This is important because for best accuracy, the insertion length should be long enough to allow the entire temperature sensitive portion of the measurement device to extend into the medium being measured. Often this is achieved by adherence to the rule that a thermowell length should be based on the degree of insertion relative to pipe wall diameter, e.g. half to 2/3 across. Using this approach allows a degree of standardisaition to thermowell length throughout a process plant rather than specifying each thermowell with its own specific insertion length.
However, all good intrument engineers will check that adherence to this rule will satisfy the requirements for the sensitive length of the temperature device to be completely within the fluid. Things to bear in mind when checking insertion lengths are that the type of measurment sensor, and the state of process fluid will have has an impact.
When measuring the temperature of liquids, the sensitive portion of the temperature sensor should be extended into the process fluid the length of the temperature sensitive portion plus at least an inch (25mm).
For gas applications, the sensitive portion should be immersed the length of the temperature sensitive segment plus an additional three inches (75mm).
The temperature sensitive section of a thermocouple or thermistor is short; therefore, a thermowell with a relatively short insertion length can be used.
The temperature sensitive section of bimetal thermometers, RTDs and liquid in glass thermometers is usually between 1 and 2".
The requirement for sufficient exposure of the sensitive section of temperature sensors to the fluid can cause a problem in small diameter pipes, therefore it is very common for thermowell insertions in 2" pipes that the pipe will be swaged up to 4" where the thermowell will be inserted, and then swaged back to 2".
Thermowell Lagging Extension
Another important, and sometimes misunderstood thermowell dimension is lagging extension. A thermowell is specified with a lagging extension if the thermowell will be installed in a vessel or piping system that is covered in insulation. The extension length (T-length) is the distance between the instrument connection and process connection of the thermowell.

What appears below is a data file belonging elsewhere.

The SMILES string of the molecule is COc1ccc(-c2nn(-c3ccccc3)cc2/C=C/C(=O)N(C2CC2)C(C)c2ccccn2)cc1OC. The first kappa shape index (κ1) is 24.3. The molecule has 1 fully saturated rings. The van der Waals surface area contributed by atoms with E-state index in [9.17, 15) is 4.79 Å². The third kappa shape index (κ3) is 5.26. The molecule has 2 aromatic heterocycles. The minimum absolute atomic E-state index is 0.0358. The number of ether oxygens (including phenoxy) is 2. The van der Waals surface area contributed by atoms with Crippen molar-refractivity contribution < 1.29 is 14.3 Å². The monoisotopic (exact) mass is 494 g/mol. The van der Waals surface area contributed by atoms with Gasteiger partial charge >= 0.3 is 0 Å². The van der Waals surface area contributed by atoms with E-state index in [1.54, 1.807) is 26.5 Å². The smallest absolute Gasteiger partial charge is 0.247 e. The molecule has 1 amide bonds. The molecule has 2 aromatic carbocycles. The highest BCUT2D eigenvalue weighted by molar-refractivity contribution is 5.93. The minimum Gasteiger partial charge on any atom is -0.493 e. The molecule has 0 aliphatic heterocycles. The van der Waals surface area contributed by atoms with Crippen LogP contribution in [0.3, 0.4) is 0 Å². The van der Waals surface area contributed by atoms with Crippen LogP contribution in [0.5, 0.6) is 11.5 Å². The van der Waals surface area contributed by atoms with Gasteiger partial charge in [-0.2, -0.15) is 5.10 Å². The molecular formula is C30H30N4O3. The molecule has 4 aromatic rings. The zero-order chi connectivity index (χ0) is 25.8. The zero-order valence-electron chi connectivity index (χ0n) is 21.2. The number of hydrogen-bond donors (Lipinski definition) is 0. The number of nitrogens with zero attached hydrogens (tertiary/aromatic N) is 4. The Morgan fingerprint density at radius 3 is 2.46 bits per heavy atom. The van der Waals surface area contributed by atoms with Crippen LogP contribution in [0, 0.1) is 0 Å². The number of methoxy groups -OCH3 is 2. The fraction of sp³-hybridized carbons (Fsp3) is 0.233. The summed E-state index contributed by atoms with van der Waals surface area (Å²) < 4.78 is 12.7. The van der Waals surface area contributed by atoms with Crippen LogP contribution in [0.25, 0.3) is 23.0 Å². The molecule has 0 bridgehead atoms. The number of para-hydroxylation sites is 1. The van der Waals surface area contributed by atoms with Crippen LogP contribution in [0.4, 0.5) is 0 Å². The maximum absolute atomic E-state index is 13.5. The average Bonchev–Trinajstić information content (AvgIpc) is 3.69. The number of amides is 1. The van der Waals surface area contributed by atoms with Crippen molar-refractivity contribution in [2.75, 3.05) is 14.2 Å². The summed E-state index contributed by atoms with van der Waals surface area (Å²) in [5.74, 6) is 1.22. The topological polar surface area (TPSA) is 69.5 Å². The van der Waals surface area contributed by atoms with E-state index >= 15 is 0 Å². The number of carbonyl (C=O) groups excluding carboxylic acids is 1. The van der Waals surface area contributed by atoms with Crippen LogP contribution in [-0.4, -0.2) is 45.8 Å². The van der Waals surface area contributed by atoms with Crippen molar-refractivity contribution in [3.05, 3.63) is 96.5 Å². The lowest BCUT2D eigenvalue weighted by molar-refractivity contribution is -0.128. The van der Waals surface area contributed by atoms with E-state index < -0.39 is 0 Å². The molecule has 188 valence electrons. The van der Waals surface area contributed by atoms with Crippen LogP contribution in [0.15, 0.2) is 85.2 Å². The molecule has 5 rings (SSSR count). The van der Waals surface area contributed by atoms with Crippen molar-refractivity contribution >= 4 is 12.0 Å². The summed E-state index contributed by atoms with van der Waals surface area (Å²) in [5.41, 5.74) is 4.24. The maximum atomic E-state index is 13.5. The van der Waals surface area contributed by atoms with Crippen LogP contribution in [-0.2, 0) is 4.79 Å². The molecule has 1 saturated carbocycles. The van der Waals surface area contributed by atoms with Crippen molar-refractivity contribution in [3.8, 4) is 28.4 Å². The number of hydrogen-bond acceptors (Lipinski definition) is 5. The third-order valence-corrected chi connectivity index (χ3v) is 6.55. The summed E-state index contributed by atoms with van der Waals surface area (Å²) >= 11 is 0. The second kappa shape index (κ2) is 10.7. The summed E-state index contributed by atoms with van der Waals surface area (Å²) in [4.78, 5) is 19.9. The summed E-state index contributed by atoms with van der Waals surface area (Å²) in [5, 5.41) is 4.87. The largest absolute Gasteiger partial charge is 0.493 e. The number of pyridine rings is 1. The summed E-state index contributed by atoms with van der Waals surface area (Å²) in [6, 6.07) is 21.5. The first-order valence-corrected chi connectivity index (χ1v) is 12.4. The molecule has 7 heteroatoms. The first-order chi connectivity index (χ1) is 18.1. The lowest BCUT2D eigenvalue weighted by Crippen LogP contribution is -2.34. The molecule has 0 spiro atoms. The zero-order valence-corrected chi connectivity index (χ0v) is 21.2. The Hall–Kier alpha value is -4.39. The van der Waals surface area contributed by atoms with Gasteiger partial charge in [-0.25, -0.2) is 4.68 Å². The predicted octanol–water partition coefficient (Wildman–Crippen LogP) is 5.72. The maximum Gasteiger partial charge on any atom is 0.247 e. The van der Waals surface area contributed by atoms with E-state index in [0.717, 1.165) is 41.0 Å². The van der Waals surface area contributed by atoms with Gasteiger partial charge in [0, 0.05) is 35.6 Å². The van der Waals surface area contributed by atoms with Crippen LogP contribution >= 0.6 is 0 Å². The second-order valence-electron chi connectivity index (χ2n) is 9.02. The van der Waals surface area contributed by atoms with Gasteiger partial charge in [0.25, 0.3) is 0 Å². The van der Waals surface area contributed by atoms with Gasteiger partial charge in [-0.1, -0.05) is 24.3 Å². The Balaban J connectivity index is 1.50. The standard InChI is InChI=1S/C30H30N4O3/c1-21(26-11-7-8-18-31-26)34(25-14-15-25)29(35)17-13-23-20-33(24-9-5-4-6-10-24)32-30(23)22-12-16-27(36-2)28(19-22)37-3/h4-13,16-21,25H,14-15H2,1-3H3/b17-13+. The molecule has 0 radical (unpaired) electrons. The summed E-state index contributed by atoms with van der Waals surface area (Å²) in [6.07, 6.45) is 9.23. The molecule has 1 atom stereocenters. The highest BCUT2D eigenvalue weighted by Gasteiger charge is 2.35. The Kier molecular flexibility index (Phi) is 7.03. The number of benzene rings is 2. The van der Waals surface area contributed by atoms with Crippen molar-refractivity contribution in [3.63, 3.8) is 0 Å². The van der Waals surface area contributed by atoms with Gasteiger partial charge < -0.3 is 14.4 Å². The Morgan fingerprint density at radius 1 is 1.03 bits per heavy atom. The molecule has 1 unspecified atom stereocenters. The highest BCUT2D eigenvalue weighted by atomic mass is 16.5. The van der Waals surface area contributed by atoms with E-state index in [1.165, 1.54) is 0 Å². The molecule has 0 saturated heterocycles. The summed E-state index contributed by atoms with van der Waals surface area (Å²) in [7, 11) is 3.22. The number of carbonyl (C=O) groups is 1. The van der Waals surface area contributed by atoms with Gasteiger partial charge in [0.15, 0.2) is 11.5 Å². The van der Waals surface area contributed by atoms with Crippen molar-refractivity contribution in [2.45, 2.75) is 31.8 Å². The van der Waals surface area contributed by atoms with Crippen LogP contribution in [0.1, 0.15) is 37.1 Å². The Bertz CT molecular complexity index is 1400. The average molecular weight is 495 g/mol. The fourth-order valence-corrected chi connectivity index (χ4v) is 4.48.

Typical Thermowell Dimensions
The primary codes for thermowells are:
ASME 19.3TW (2016). This Standard applies to thermowells machined from bar stock and includes those welded to or threaded into a flange as well as those welded into a process vessel or pipe with or without a weld adaptor. Thermowells manufactured from pipe are outside the scope of this Standard.
IEC 61520:2000 Metal thermowells for thermometer sensors - Functional dimensions. This standard specifies functional dimensions for metal thermowells for thermo-meter sensors of nominal diameters ranging from 3 mm to 8 mm for use in process control.
ASME B40.9 Thermowells for Thermometers and Elastic Temperature Sensors. This standard provides terminology and definitions, dimensions, safety, construction and installation issues, test procedures and general recommendations.
Thermowell Wake Frequency
Thermowell wakes, and consequently thermowell wake frequency, is a physical characteristic resulting from the interaction of a thermowell with the fluid flowing past it. The geometry of the thermowell, and the properties and process conditions of the fluid flowing past the thermowell all determine the effects and frequency of the wake vortices. In some applications, the wake frequency can result in the design of the thermowell being unsuitable for the application, and use of such a thermowell being a potential safety hazard.
See our page on Thermowell Wake Frequency & Wake Frequency Calculations for more information.